Parents of 5-year-old girl attacked by dogs say fines given to owner ‘insulting’

by - 3 min read

Parents of 5-year-old girl attacked by dogs say fines given to owner ‘insulting’

by - 3 min read

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The parents of a five-year-old girl who was attacked by two dogs in Winnipeg’s North End last month say their daughter is still dealing with the emotional effects of the attack and the fines against the owner aren’t enough.

Gregory Ducharme was walking his daughter Semiah home from kindergarten on April 23 when two dogs that live across the back lane from the family came through an open gate and grabbed her.

“It all happened so fast,” said Ducharme. “Both of them were just rushing at her.”

The girl suffered cuts to her chest, underarm, jaw, ears and the top of her head. She was taken to hospital, and received dozens of stitches and surgery to reattach her ear.

The dogs’ owners have been fined $350 under the Responsible Pet Ownership bylaw, the city said, for failing to prevent their dogs from injuring the girl. They’ve also been handed two $250 fines for not having licences for the animals.

Semiah is out of hospital and back home with her family after being attacked by two dogs near her home. (Holly Caruk/CBC)

Ducharme and his wife, Lolanda, said that doesn’t seem fair, given the fine for not picking up a dog’s waste is $400, according to the city’s online fine list.

“It’s insulting,” he said.

Fate of dogs unknown

In addition to the fines, a hearing was held with the owners to determine what should happen to the dogs. Due to privacy reasons, the city said the outcome of the hearing will not be made public unless the owners appeal the decision.

If the dogs earned an “exceptionally dangerous” designation by the city, and the owner appeals the decision, the matter will be heard at the standing policy committee on protection, community services and parks.

Both the decision and appeal would then become public, the city said.

Lolanda said she was told by the city that the dogs’ owners plan to appeal.

The Ducharme family says they haven’t seen the dogs in the owners’ yard recently, but don’t know if the dogs will return.

Semiah has cuts on her face, chest, ears and scalp, and needed surgery to reattach her right ear. (Submitted by Lolanda Ducharme)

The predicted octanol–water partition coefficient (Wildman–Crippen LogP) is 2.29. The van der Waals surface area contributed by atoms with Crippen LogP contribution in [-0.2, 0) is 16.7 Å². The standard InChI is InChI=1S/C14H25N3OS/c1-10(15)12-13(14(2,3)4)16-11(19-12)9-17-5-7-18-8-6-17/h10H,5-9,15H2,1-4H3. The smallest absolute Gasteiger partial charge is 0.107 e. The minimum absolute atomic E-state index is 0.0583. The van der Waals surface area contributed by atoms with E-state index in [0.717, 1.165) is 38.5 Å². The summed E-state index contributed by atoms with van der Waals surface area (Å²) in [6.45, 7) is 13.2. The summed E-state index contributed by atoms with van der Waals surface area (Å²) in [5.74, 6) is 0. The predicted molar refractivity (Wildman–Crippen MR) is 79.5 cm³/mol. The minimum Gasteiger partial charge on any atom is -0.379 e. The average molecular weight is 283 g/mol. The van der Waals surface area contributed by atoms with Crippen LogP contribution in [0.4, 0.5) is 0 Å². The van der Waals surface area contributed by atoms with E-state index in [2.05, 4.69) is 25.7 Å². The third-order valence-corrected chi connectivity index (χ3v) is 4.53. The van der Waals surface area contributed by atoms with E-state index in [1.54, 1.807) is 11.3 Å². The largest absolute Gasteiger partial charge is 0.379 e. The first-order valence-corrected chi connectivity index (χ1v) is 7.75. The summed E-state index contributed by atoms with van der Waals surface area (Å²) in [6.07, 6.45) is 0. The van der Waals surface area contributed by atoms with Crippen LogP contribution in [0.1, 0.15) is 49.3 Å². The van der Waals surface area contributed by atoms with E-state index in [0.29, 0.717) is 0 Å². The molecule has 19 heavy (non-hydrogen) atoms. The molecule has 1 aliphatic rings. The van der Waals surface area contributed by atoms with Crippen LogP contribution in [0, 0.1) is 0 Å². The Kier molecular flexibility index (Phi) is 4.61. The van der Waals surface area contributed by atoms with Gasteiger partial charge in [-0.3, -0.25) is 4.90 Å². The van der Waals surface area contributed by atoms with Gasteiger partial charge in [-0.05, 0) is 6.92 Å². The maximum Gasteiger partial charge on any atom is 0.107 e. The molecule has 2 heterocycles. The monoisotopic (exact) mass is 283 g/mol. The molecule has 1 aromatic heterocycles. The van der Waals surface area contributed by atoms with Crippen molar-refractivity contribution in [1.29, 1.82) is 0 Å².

CBC News spoke with the dogs’ owners after the April 23 attack, but the mother and son did not want to be interviewed.

They said the dogs are American bulldog-border collie mixes and had never shown aggression before. The owners insisted someone had left their gate open. The son said he didn’t want to see his 1½-year-old dogs put down, and expressed remorse.

Lolanda said it’s unfair the family doesn’t get to know the outcome of the city’s decision and thinks the owners shouldn’t be allowed to have more dogs.

Toys and cards delivered

After the initial story of the attack was published, several people reached out to CBC News, wanting to send messages of support to Semiah.

Cards and gifts were dropped off at the CBC’s building on Portage Avenue that were delivered to the family.

“It feels nice knowing that other people are trying to show her support and help her get through this,” said Lolanda.

“Thank you for everything. Everything helps. She really enjoys her presents,” said Gregory.

A group of neighbours in River Park South dropped off a box of toys, gift cards, and books for Semiah. Others sent cards with messages of support. (Holly Caruk/CBC)

Semiah is recovering at home, but her mother says she has noticed some changes in her behaviour.

“She seems more angry,” said Lolanda. “She seems angry towards us and her siblings.”

They say she doesn’t remember most of the attack, but knows it was the dogs that hurt her.

“She’s really scared of dogs, hearing dogs in the neighbourhood barking,” said Gregory. 

“She always wants our gate shut. She doesn’t want to go far from us, even in our yard,” said Lolanda.

Her parents hope to get her into counselling to help her deal with emotional stress.

The girl has not yet returned to school as the family is waiting for a followup appointment to see how she’s healing before sending her back.

When her daughter does go back, Lolanda said, she’ll take a different route.

“She’s terrified to walk by the back lane,” said Lolanda.

“She either wants them to move or us to move.”

This story originally appeared on CBC

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